At the Battle of the Santa Cruz Islands in 1942, the Nakajima B5N Kate, despite being in service since 1935, played a key role in sinking USS Hornet, while the new Grumman TBF Avenger torpedo bombers failed to hit a fleet carrier.
When the targets were ships able to maneuver at high speed and hence much harder to hit, torpedoes proved less effective, except in cases when the crews launching them were especially well trained. Still, even a single torpedo hit on an enemy warship could cripple it decisively, especially in the case of vessels without an armored belt (cruisers and aircraft carriers often had torpedo blisters, but these were not as extensive as those of battleships). Even on heavily armored battleships, there was nothing to protect the rudder and propellers at the stern, as was demonstrated in the cases of the Bismarck and Prince of Wales and Repulse, and few had their protective belt extend to the extremities, and a hole made in the bow could be forced wider from the pressure of the water which could buckle and crush unarmored internal bulkheads, which worked against Yamato.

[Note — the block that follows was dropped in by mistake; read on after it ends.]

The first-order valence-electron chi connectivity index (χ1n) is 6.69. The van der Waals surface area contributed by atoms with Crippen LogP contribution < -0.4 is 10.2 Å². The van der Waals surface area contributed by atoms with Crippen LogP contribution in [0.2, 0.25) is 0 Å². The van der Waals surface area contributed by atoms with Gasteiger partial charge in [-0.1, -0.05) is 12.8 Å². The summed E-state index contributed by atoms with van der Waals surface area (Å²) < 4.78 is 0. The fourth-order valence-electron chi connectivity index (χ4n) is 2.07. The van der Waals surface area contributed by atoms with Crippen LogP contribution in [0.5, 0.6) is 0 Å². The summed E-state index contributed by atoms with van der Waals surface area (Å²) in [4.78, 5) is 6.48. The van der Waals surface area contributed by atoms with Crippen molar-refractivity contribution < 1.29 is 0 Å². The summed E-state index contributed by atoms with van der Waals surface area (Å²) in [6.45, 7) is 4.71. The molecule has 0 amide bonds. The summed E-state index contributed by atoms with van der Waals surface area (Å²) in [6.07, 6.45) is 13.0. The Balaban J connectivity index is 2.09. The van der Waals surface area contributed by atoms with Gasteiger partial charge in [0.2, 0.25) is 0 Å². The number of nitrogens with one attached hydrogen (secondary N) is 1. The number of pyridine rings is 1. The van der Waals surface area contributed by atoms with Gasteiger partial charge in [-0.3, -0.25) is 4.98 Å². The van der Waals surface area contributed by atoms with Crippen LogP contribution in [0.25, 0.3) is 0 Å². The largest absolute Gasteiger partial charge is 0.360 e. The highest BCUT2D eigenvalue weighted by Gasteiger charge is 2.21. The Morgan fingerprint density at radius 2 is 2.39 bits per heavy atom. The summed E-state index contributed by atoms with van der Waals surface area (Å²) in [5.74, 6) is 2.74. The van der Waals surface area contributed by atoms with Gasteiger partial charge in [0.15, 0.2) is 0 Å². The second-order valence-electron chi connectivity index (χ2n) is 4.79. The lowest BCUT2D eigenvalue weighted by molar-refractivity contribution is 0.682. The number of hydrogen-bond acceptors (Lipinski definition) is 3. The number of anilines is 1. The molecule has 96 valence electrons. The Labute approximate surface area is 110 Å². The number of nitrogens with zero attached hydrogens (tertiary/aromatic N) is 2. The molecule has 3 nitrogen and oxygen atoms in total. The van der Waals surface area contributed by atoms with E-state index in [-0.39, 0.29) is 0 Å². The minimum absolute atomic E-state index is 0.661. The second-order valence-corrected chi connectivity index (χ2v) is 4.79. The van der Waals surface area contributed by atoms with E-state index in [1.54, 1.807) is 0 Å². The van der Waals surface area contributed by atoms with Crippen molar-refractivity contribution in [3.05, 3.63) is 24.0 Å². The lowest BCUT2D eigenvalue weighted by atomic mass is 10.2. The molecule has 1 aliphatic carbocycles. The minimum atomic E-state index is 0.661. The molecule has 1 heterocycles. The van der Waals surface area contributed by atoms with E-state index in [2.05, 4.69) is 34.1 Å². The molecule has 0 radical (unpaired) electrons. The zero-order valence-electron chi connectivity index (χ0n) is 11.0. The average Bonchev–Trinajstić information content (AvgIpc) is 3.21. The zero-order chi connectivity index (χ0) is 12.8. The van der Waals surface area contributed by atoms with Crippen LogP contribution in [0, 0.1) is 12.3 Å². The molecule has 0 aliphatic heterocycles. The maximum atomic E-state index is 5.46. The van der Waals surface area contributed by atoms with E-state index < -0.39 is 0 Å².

Notable torpedo bomber pilotsEdit
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- Buell, Thomas B. The quiet warrior a biography of Admiral Raymond A. Spruance Annapolis MD: Naval Institute Press 1987. ISBN 978-0-87021-562-9
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- Schom, Alan: The Eagle and the Rising Sun: The Japanese-American War 1941–43. Norton and Co., 2004. ISBN 0-393-32628-4.
- "The Real Story of the Yamato Sinking". March 6, 2008 edition of Grosse Pointe News, Grosse Pointe, Detroit, Michigan
- Parsch, Andreas. US Air launched 5 inch rockets 2006.
- Mrazek, Robert, "A Dawn Like Thunder", testimony from surviving pilots